[ix]European Food Safety Authority. (2013) “Energy” drinks report. Link: [Last accessed: 17.01.19].

[x]Ellis, M. (2013) Energy drinks alter heart function, study shows. Medical News Today. Link: [Last accessed: 17.01.19].

[xi]Richards, G. and Smith, A. P. (2016) A Review of Energy Drinks and Mental Health, with a Focus on Stress, Anxiety and Depression. Journal of Caffeine Research. 6(2): 49-63. doi: 10.1089/jcr.2015.0033. Link: [Last accessed: 17.01.19].

[xii]Hashem, K. M., He, F. J. and MacGregor, G. A. (2018) Cross-sectional surveys of the amount of sugar, energy and caffeine in sugar-sweetened drinks marketed and consumed as energy drinks in the UK between 2015 and 2017: monitoring reformulation progress. BMJ Open. 7: e018136. doi: 10.1136/bmjopen-2017-018136. Link: [Last accessed: 17.01.19].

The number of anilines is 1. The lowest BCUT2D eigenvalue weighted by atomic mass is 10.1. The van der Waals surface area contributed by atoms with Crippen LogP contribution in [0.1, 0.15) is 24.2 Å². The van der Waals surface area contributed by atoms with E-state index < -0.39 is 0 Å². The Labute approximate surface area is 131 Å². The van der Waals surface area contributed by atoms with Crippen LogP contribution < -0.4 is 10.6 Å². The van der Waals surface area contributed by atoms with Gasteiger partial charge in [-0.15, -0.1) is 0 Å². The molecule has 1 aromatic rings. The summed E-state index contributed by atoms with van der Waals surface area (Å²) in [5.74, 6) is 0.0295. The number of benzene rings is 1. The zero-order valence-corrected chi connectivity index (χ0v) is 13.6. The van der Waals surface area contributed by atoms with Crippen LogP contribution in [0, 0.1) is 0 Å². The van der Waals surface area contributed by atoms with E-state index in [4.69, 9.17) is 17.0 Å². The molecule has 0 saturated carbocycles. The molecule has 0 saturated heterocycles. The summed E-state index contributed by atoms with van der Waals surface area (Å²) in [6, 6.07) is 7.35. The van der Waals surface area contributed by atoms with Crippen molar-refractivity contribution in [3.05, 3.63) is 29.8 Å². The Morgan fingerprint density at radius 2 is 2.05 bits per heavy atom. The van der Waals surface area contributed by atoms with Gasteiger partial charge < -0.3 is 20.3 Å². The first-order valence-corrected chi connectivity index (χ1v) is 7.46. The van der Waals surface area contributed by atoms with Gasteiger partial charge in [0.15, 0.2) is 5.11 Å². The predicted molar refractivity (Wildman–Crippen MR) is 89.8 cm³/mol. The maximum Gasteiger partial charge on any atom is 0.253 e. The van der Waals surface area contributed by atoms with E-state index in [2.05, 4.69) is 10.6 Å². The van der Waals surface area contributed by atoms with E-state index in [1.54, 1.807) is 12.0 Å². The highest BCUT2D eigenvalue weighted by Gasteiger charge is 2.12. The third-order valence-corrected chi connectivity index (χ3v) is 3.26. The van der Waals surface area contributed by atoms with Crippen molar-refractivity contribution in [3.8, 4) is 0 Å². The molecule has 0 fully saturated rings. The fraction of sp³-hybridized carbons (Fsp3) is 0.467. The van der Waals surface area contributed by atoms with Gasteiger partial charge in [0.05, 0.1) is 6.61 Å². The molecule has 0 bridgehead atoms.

[xiii]Malik, V. S., Popkin, B. M., Bray, G. A., Després, J-P. and Hu, F. B. (2010) Sugar-Sweetened Beverages, Obesity, Type 2 Diabetes Mellitus, and Cardiovascular Disease Risk. Circulation. 121: 1356-1364. doi: 10.1161/circulationha.109.876185. Link: [Last accessed: 17.01.19].

[xiv]Diabetes UK. (2014) The Cost of Diabetes Report. Link: [Last accessed: 17.01.19].

[xv]Jeong, M-J. et. al. (2014) A Study on the Enamel Erosion Cause by Energy Drinks. J Dent Hyg Sci. 14(4): 597-609. Link: [Last accessed: 17.01.19].

[xvi]Kaye, G. (2017) The Effects of Sports Drinks on Teeth. The Science Journal of the Lander College of Arts and Sciences. 10(2): 52-55. Link: [Last accessed: 17.01.19].